Pain is relative and while some would say it's in the mind, it sure as hell is manifested in the body. What worked for me? Breathing through the pain, letting go of each contraction one at a time, not thinking about the last one or the next one, not thinking, just being. Just breathe. And pressure from the man on the main action area for me, my lower back. With a few hours to go I sank into the birthing pool. OMG. These should be mandatory for all births - home and hospital, and anywhere in between. Such sweet relief and comfort in all that balmy heat. So I stayed there for the next couple of hours, breathing and doing plenty of oohing and aaaahing. Thank the universe there was no video! Tea was made and drank, the neighbours kids went and came home from school and I could hear them playing in the garden next door as Oscar pushed through for his final descent. Surprisingly and incredibly, I actually did try to escape in those last minutes - to who knows where, and to what purpose not even I know, but I did - it seemed perfectly rational at the time. And just as all about me had convinced me that an escape might not be such a good idea, the final descent was over and our little man was there in my arms. All eight and a half pounds of him. He was expertly guided out at 3.59pm on May 16th 2016 by Midwife Madeleine (no tears, no dreaded episiotomy - phew!) while Midwife Gail whispered affirmations in my ears and held me steady. Literally. 

And once he was out...well there was only great joy and celebrations. More tea was made, a placenta delivered and cord cut only when the last of the goodness was transferred back to Oscar. Holly finally relaxed outside once my distressing vocals subsided, Alannah came home from the minder and wondered why mumma and dadda had been messing about in a paddling pool in the kitchen without her all day, and who the hell was that bundle of joy pressed against my breast? And life just settled back quickly to its easy pace from there on and we all stared as the tiniest and newest of us quickly captured our hearts and our minds and it was like he had never not been there before. Baby Oscar. Beautiful, beautiful John Lennon might sing.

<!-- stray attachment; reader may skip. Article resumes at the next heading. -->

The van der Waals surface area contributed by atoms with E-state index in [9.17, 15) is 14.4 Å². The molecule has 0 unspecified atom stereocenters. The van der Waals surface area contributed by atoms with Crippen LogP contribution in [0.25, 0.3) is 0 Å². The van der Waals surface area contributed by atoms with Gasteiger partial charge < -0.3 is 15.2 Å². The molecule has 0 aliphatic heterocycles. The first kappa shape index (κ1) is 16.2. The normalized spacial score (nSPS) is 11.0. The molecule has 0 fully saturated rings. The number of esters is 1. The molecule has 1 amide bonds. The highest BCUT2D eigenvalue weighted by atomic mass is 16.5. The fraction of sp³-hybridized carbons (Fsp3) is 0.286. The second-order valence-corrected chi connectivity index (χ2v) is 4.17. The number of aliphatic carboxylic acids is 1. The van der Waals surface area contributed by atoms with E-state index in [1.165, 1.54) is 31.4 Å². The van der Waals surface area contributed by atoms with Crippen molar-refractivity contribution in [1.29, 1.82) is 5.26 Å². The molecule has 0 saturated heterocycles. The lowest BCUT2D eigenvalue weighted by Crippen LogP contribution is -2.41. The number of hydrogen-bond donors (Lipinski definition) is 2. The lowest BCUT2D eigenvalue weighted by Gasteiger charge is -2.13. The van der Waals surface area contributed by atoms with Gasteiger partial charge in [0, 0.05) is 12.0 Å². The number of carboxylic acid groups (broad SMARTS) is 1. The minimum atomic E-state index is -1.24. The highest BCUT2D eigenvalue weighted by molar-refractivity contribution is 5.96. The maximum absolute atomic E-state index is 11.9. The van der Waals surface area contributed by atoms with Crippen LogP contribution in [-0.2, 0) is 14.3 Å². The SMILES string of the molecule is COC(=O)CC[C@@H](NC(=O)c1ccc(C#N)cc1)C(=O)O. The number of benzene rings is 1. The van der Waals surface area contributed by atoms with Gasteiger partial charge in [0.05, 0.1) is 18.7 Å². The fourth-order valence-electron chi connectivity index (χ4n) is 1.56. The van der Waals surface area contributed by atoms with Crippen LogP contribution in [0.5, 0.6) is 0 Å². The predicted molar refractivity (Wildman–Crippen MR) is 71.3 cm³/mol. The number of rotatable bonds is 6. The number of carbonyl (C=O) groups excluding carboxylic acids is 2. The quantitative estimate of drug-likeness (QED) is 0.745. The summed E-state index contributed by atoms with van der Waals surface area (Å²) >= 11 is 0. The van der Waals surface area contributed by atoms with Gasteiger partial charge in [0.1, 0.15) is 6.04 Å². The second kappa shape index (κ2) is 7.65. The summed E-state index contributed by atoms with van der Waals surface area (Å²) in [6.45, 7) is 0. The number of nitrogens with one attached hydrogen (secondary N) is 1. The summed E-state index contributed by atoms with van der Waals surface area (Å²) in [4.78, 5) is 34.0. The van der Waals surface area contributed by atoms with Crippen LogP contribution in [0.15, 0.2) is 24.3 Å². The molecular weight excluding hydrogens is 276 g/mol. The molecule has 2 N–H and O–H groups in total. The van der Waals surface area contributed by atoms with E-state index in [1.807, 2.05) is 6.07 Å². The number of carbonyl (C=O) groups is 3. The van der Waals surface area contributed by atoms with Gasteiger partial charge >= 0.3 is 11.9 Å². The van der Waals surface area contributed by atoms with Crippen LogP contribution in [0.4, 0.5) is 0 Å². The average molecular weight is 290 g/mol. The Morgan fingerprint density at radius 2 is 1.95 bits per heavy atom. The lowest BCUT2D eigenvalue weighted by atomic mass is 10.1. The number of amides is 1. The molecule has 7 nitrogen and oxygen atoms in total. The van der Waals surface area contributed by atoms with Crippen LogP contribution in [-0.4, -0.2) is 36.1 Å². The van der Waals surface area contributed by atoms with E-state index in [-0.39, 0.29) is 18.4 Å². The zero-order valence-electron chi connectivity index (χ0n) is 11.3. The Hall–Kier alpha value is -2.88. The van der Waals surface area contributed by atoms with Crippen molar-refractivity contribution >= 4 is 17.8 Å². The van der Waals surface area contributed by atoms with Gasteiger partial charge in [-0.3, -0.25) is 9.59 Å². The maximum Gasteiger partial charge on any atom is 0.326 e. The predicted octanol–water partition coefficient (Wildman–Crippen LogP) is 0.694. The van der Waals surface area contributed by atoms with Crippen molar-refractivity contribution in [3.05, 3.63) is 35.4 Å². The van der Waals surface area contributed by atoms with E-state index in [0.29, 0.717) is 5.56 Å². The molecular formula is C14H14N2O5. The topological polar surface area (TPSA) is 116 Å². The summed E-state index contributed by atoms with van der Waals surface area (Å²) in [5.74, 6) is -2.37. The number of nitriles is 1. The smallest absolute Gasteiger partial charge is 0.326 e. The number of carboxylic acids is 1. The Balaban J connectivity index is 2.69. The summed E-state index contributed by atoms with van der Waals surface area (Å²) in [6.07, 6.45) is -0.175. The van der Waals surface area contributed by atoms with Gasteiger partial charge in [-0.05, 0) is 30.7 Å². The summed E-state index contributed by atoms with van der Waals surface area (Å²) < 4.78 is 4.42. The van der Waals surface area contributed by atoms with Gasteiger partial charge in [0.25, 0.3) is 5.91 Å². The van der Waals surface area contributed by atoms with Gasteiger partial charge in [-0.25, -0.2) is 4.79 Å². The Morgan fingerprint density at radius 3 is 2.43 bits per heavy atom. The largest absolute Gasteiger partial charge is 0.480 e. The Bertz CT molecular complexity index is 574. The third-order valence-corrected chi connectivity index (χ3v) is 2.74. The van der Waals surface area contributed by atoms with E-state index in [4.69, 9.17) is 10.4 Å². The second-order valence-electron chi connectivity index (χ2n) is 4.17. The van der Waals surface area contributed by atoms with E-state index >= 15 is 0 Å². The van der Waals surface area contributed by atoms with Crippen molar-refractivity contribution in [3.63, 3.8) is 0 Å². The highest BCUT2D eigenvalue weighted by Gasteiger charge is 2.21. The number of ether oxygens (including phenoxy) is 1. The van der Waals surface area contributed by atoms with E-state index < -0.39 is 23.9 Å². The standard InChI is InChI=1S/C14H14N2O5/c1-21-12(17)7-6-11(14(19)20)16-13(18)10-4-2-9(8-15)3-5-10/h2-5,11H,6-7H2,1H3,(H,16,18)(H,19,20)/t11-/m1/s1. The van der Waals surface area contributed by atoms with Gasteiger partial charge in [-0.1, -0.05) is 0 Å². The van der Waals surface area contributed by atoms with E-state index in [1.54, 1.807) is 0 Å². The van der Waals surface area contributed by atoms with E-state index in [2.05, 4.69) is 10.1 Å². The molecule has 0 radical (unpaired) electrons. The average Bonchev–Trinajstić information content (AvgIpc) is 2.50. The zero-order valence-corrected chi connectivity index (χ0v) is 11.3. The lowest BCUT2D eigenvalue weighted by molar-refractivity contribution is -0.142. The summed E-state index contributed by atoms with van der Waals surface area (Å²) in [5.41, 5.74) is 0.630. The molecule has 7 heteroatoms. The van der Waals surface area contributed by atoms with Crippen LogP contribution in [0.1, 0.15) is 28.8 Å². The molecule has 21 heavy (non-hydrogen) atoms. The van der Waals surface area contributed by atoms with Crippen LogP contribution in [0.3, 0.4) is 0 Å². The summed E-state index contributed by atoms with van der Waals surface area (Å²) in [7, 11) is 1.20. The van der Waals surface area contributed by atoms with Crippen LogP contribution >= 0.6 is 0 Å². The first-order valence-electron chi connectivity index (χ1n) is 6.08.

And as we settled in to the music of his coos, our beautiful midwives packed up their bags, tidied up everything, and said their farewells. Midwife Angela tidied up the main man Oscar and checked him over - that was the last bit - and then they were gone. And four became five.

There's plenty of detail glossed over here but for the purposes of this piece here's the take home message: call the midwife. If in doubt, call the midwife. If not in doubt call the midwife. Call them anyway. They have the power to ensure that one of the most important events in your life is one that is safe, calm, peaceful and natural. What a gift and what a great skill to have. Use it! 
Beautiful Oscar


  1. Beautiful...such a lovely, empowering story. Thank you for sharing with us x

  2. Thank you so much for taking the time to write this and for the lovely mention. I am so pleased that all went well for you. Beautiful photos. You are a wonderful, strong woman. Linda

  3. Thank you so much for sharing this amazing story! It was an absolutly honor being part of this great journey. Thank you for all your trust! Can't wait to seeing you again and having another nice tea in your beautiful Holly Cottage Kitchen. With Love, Madelaine

    1. you're always welcome but you look to be so busy now!!